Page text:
By admin | May 8, 2008
Was the Richmond race good for NASCAR?
By Richard Allen
To answer the question posed in the headline of this article, no, that race was not good for NASCAR. It was great for NASCAR.
For about 380 laps of the 400 lap race it was somewhat of a snoozer as Denny Hamlin dominated the rest of the field. However, when the frantic call that he had a tire going down went out over Hamlin’s radio things got really interesting.
Dale Earnhardt, Jr. and Kyle Busch passed the slowing Hamlin on each side then went on to give fans something to talk about for a long time.
After a caution brought out when Hamlin’s tire finally went down the stage was set for something NASCAR has been missing for a long time, a real villain to emerge. With the highly popular Junior leading and seemingly on his way to ending a two year winless streak, Kyle Busch made a desperate attempt to pass the car of the organization he once drove for. After all, Junior was the driver who effectively rooted Busch out at Hendrick Motorsports last year.
Busch’s car got loose as he drove under Earnhardt going into the track’s third turn. As a result he slid up, made contact and sent Junior spinning to the outside wall.
How was that great for NASCAR? While no one in the organization would admit it, they certainly would not be disappointed to see the most popular driver end that winless streak. However, the fact that Earnhardt has not won in two years does not seem to have caused ‘Junior Nation’ to give up on their driver. Seeing him come so close may only serve to strengthen their support of him.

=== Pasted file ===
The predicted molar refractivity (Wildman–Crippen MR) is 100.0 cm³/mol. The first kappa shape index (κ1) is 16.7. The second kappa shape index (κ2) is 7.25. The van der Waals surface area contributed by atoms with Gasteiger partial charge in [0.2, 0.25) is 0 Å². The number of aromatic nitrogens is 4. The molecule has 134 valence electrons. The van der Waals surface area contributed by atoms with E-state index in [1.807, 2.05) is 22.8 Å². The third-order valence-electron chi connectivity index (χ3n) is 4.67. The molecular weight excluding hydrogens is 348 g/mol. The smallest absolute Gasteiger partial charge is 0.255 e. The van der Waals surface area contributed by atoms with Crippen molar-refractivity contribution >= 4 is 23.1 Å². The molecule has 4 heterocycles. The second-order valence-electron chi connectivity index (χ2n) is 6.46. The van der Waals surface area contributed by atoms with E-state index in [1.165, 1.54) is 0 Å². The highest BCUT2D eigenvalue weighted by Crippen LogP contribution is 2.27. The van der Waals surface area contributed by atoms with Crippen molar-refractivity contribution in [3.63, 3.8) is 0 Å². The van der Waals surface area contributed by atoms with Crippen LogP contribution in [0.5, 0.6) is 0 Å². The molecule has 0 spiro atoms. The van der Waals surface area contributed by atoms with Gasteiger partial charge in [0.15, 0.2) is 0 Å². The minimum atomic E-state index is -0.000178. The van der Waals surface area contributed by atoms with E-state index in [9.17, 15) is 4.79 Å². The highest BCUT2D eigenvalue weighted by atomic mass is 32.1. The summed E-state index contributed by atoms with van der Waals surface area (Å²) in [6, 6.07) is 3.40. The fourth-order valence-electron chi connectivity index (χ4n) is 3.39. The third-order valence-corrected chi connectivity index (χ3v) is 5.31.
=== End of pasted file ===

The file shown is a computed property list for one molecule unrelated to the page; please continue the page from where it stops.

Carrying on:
But the real benefit to NASCAR came from Busch. In the 1980s Darrell Waltrip was the most hated driver in NASCAR. Every time he was introduced boos rang out. He was the anti-hero. Fans came not only to root for their particular favorite, but perhaps even more, to root against Waltrip.
Since Waltrip, Dale Earnhardt, Sr., Jeff Gordon and Jimmie Johnson have taken on the role of villain but each of those drivers also had significant numbers of supporters as well. So, their anti-hero status was not as pronounced as that of Waltrip.
After a run in with Busch following Friday night’s Nationwide Series race, Steven Wallace said of Busch, “I think it’s pretty bad when they call your name in driver introductions and everybody boos you.” Steven Wallace may think it is bad but behind closed doors NASCAR officials are no doubt thinking it is pretty good.
And what of Busch? He does not seem to be bothered by his lack of popularity. He often encourages the crowd to boo louder when introduced, which of course, will make him more popular in some circles.
There are some ways in which we will know for sure if Busch provided NASCAR with what it has been needing. A look at Darlington’s attendance and television ratings will provide an answer. But if you are looking for a more tangible measure, just listen for the boos during driver introductions. Those boos will be music to the ears of the NASCAR hierarchy.
Richard Allen is a member of the National Motorsports Press Association. His weekly column appears in The Mountain Press every Wednesday.
Topics: Articles |